Omelet Gramajo is served in cafes and bodegas all over Argentina. There are many different stories about its origins but Francis Mallmann, author of Seven Fires, tells one that is close to his heart. He claims that this omelet was created by Arturito Gramajo, husband of the famous tango singer Elisita Gramajo. Mallmann's grandmother, or Tata, told him that she was once courted by Gramajo all the way back in 1919.
Romantic stories aside, I thought that this omelet was an elegant combination of traditional American breakfast ingredients. You have your fried potatoes (or hash browns), ham (or the more refined jamón ibérico), and eggs.
- 2 red potatoes, about 6 ounces each, scrubbed
- 2 cups vegetable oil, for frying
- 2 tablespoons extra virgin olive oil
- 4 thin slices jamón ibérico or other top-quality air-dried ham, such as serrano or proscuitto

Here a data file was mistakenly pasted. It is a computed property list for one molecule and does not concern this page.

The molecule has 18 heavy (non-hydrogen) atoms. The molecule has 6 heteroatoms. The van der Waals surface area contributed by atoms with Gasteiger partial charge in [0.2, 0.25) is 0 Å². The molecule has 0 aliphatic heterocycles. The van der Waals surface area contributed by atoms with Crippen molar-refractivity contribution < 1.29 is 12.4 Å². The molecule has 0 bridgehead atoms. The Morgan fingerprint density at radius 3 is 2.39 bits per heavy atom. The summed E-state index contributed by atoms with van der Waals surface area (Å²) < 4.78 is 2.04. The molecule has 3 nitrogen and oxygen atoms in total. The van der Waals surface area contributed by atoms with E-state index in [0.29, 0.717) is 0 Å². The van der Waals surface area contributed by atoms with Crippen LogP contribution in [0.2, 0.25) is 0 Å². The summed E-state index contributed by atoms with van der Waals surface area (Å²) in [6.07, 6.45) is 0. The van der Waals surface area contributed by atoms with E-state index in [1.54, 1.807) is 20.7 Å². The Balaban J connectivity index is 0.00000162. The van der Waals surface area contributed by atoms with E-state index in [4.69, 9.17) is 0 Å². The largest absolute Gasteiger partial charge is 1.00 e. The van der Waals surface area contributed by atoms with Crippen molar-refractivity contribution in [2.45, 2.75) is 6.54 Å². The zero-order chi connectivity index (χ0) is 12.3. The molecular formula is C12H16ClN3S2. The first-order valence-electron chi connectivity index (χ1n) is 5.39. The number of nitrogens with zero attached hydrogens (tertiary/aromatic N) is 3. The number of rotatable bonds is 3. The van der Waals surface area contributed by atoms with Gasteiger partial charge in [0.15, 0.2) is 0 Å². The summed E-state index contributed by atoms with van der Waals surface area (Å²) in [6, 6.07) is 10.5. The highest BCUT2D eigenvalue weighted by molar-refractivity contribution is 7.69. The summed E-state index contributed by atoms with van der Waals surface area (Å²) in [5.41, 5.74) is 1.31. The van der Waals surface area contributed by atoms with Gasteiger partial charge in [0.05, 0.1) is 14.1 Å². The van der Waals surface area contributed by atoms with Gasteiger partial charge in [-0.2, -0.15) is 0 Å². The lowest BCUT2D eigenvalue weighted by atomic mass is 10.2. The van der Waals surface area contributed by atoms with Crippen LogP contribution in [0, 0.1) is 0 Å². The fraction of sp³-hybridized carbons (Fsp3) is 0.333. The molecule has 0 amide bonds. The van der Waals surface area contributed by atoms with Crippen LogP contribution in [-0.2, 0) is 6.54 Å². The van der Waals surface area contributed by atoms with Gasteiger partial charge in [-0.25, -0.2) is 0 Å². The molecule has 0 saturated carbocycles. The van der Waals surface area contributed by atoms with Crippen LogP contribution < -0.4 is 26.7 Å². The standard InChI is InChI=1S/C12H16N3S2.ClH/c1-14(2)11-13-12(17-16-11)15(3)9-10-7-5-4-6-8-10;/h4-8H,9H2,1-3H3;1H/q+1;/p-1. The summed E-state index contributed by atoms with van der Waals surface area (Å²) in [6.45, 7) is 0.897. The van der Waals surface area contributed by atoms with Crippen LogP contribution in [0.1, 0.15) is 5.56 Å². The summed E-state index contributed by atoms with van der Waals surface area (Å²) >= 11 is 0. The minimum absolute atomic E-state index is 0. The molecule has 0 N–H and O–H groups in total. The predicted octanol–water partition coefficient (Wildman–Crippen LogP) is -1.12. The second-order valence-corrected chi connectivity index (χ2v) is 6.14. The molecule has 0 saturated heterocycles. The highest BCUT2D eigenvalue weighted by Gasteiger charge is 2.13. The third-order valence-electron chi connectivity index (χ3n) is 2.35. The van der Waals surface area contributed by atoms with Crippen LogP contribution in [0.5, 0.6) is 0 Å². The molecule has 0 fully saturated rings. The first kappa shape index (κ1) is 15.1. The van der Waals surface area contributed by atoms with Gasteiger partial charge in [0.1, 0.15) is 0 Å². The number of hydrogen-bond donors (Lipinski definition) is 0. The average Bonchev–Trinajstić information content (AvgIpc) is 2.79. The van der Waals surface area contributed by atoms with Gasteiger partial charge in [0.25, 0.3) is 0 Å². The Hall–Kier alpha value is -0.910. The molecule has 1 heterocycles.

- 4 large eggs
- Coarse sea salt
Using a mandoline or sharp knife, cut the potatoes into a fine julienne.
Heat the vegetable oil in a 10-inch cast-iron skillet or Dutch oven to 360°F. Add the potatoes, in batches if necessary, and cook for about 2 minutes, until golden. Remove with a slotted skimmer and drain on paper towels.
Heat 1 tablespoon of the olive oil in a chapa (a flat piece of cast iron set over a fire) or 12-inch cast-iron skillet over medium heat. Add the ham and crisp for about 15 seconds. Remove to paper towels to drain.
Heat the remaining 1 tablespoon olive oil on the same cooking surface over medium heat. Lightly beat the eggs and pour them in. Flip the edges with a spatula as the eggs cook to allow the uncooked portion to reach the pan surface. The eggs should be golden on the bottom—if necessary, lower the heat so that they do not brown. When the omelet is set on the bottom but still slightly runny on top, place the potatoes on one half of the omelet, and then the crisped ham. Use a wide spatula to fold over the other half of the omelet, and slide it onto a serving dish. Sprinkle with salt and pepper and serve immediately.